Many of them are the same set of people. So, he said to me: “How can you? You cannot afford to be tired. You who has been in this struggle, how can you be tired?” I said: “No. I am not tired of the struggle. I am just tired of talking to the same people about the same thing over and over again. But if you say I should come with you, I will follow you. However, I am tired.” So, that is the position that I have been in.
Your participation is on the basis of not losing hope and the need to remain optimistic?
Once man is alive, there must be hope. Without hope, you are dead for all intent and purposes. Secondly, because it has also happened and worked out well, in places where it was thought impossible. It worked in Kenya.
It was alliance in Kenya and not merger.
Whatever it is, alliance or merger, it comes down to politicians working together. The first trial was a disaster.
The difference is that merger means to surrender your identity while alliance means retaining your identity while working together.
It is even easier when you submit your identity than when you are working together in an alliance. So, Kenya happened and then Senegal. People said it was impossible. Yet they got together and won. In Zimbabwe, even though the struggle was truncated, they were able to get together to give Mugabe the fight of his life and made him agree ultimately to some kind of accommodation. So, it is possible for this thing to work. I am all for it. I am cheerleader for whatever the outcome would be. It is not about what role I play and what I get. So long as Nigeria makes progress, that is what matters.
Apart from your meeting with Asiwaju, have you attended any meeting on the merger?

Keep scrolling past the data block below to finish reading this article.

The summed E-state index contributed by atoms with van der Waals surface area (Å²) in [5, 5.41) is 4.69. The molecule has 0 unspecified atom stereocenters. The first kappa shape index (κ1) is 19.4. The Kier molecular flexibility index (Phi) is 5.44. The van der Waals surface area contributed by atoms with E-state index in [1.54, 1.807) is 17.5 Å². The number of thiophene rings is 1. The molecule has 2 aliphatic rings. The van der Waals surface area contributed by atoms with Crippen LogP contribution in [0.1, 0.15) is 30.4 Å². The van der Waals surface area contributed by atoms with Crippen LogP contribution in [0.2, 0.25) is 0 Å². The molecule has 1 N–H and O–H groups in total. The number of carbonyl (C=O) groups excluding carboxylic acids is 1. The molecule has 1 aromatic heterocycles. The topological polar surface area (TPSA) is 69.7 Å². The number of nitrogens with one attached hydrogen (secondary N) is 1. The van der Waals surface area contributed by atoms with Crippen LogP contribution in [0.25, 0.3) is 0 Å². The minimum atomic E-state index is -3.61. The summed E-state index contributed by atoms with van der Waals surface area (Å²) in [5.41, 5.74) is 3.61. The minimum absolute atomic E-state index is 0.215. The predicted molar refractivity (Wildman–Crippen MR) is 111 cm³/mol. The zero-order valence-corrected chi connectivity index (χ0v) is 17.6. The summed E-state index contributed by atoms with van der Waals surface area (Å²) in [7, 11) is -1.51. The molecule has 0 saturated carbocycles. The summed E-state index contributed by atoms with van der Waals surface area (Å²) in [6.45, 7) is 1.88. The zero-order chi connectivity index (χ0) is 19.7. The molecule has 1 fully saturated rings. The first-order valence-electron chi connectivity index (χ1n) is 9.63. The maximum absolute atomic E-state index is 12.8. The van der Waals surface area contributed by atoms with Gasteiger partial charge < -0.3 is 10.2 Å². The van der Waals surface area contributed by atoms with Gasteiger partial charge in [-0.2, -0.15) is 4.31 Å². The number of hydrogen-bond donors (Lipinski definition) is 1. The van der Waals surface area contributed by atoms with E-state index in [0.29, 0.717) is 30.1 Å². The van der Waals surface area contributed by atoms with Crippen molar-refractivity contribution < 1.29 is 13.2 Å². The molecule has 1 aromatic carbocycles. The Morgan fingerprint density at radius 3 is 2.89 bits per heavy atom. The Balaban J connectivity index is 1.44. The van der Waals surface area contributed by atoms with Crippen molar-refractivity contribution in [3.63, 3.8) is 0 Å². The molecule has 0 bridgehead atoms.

I have not attended any meeting. The whole party does not have to go to meetings. So long as the people nominated to do it, whatever they decide, as a loyal party member, I will support.

Which side are you? Are you for SDP or APC?
I have to go back to the history of my political involvement. When I decided to get involved in partisan politics, my choice of party was AC (now ACN). I registered in Asaba in AC in 2006. Sam was chairman of the party. Tom Ikimi was the leader of the South South of the party. Some of the best advice I got came from Tom Ikimi in his house in Benin. He advised me to be careful because they are taking money from me from every direction. They use to tell me to donate to AC Delta, AC Edo and every South-South AC states. The money I raised from my friends I started by giving one and half a million to the AC States in the South-South.
I gave Edo in Ikimi’s house. Tom Ikimi said to me, look, cool down, they will just keep telling you these things and finish your money. So, I am very grateful to him for his advice. The people who were giving this advice are very good friends of mine. But they said that is the only way to do it. That is how to become known in the South-South AC. I raised some money and was distributing until I got the wonderful advice from Tom Ikimi.
So, as a card-carrying member of AC, and a very good personal friend of Alhaji Atiku Abubakar, I saw a problem. The structure of arrangement was simply to hand the candidacy to Alhaji Atiku Abubakar. It was evident that there won’t be a primary process. My primary goal was to frame the agenda. Remember I said so at the beginning.  But how can I frame the agenda when there was no primary where I could go around and campaign? I put it before my friends in the Concerned Professionals. There is a small party that we can use to do the traveling around and frame the agenda with the understanding that at the end of the day, that party will agree to merge with AC. That is how I then began to run under the ADC platform. But my registration number is there in AC. The day I launched my campaign in Asaba, Sam, the chairman was there and he handed me the broom. Incidentally, AC is the first political party card in my life. It was the first time I carried a party card.
When the election ended that year and the whole business of bringing that party under AC did not materialise, I saw myself out of the party system before Chief Enahoro made that call I talked about. So, after the 2011 debacle, I said to Chief Falae and others that I don’t think our people are ready yet for a merger of political parties. I don’t believe in all these small, small parties. Let us go and talk with Bola Tinubu. He said he never had any problem with that and that he couldn’t understand the other side and the game. He said I should go and talk to him since Tinubu talks to me.